Thirdly, the existence of a curated narrative surrounding Emirati culture affects how students view and interact with the city. Culture is perhaps felt more when hearing the adhan playing on campus (at least in Ramadan, which NYUAD refused to allow) than when tasting Emirati snacks. Students are not to blame: when put in a position to showcase their identity, as they are in various student groups and university-led projects, with the pressure of engaging and entertaining, there are only so many approaches they can take. This leads to reductive, stereotypical and superficial engagement.
The university puts responsibility on students to handle the implications of their decisions such as setting up student boards to shift responsibility which allows these issues to go unaddressed. If the university wishes to assist students through their integration with Abu Dhabi, the first step is understanding the culture. Culture is dynamic, non-homogeneous, more tribal than national (or more than just Emirati culture), depending on the perspective. Instead, the university reduces it, scratching their heads at why students feel removed from the larger city.
Fourthly, we must also review The Gazelle's role. It is important to discuss how NYUAD exists in the context of Abu Dhabi and this discussion was needed when the pronoun tool was added to Albert. Instead, The Gazelle published a misinformed, slanderous piece written by a non-Emirati, which was later apologized for by the subsequent Opinion Desk. This article was published perhaps due to students being so ignorant and assumptive of the national population that they validated Patas’ generalizing claims, the largest assumption being that there were no Emiratis who would benefit from the introduction of pronouns. This reflects an oversight in thinking about NYUAD within Abu Dhabi and resulting in the publication of stereotypes.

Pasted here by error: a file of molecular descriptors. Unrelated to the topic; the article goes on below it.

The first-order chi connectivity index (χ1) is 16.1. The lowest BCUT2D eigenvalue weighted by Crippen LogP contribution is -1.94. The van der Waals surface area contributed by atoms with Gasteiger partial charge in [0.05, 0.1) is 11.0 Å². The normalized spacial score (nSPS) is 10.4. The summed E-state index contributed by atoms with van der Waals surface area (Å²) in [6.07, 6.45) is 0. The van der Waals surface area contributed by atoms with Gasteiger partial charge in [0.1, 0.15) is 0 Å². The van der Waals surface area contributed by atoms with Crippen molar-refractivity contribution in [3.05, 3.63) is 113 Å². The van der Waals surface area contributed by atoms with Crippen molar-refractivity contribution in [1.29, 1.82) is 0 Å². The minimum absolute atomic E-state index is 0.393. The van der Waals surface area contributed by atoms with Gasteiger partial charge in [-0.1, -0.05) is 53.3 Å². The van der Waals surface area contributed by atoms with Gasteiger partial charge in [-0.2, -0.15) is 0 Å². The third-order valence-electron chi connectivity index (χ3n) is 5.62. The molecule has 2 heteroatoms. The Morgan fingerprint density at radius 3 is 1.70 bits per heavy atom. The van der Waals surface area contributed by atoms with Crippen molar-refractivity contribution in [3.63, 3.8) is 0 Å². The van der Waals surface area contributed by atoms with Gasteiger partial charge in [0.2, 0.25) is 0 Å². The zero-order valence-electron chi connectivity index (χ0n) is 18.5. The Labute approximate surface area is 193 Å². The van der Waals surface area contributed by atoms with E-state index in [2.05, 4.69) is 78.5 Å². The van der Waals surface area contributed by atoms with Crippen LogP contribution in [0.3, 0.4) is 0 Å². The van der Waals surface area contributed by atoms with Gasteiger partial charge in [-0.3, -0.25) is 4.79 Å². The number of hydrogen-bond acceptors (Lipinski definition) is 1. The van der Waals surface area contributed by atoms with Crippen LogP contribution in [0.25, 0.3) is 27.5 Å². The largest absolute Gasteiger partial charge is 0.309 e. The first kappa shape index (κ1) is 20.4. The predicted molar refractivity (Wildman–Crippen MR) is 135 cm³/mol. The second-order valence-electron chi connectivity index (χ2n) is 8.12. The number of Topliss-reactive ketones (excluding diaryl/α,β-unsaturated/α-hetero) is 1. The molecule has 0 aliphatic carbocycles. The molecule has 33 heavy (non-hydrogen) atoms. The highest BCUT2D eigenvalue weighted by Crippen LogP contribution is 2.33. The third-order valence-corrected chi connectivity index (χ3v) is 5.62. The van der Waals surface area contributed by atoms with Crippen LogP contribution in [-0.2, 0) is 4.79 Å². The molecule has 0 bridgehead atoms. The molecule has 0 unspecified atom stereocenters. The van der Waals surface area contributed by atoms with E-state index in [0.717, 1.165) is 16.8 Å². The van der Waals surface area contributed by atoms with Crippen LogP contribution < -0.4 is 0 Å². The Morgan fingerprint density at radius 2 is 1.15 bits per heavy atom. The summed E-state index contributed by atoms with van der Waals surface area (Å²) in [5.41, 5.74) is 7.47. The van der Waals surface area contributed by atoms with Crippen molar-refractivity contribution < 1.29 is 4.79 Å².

The publication also mirrors students' approach and attitudes towards the city in the content it creates. The “AD Secrets” series is well intended, but anyone familiar with the language of Orientalism can easily identify the “secrets” trope employed in mystifying and alienating the city. This language additionally implies “good things” are difficult to find in Abu Dhabi. Changing this narrative is essential in how students feel about their interactions with Abu Dhabi.
In conclusion, these are only a few of the many things affecting the way international students look at Abu Dhabi — and their role in it — as a city. Senior leadership is changing both in staff and faculty and we can only hope for more regional hires as well as internal promotions. With the restructuring of NYUAD staff and faculty, hopefully the necessary systematic changes will occur in order to help international students better integrate with Abu Dhabi. Whatever the relationship might be, it will soon no longer be a question of getting students to go to Abu Dhabi. As Abu Dhabi slowly inches its way to campus, these next years will be formative in policy and attitude.
Jude Al Qubaisi is a staff writer. Email her at
gazelle logo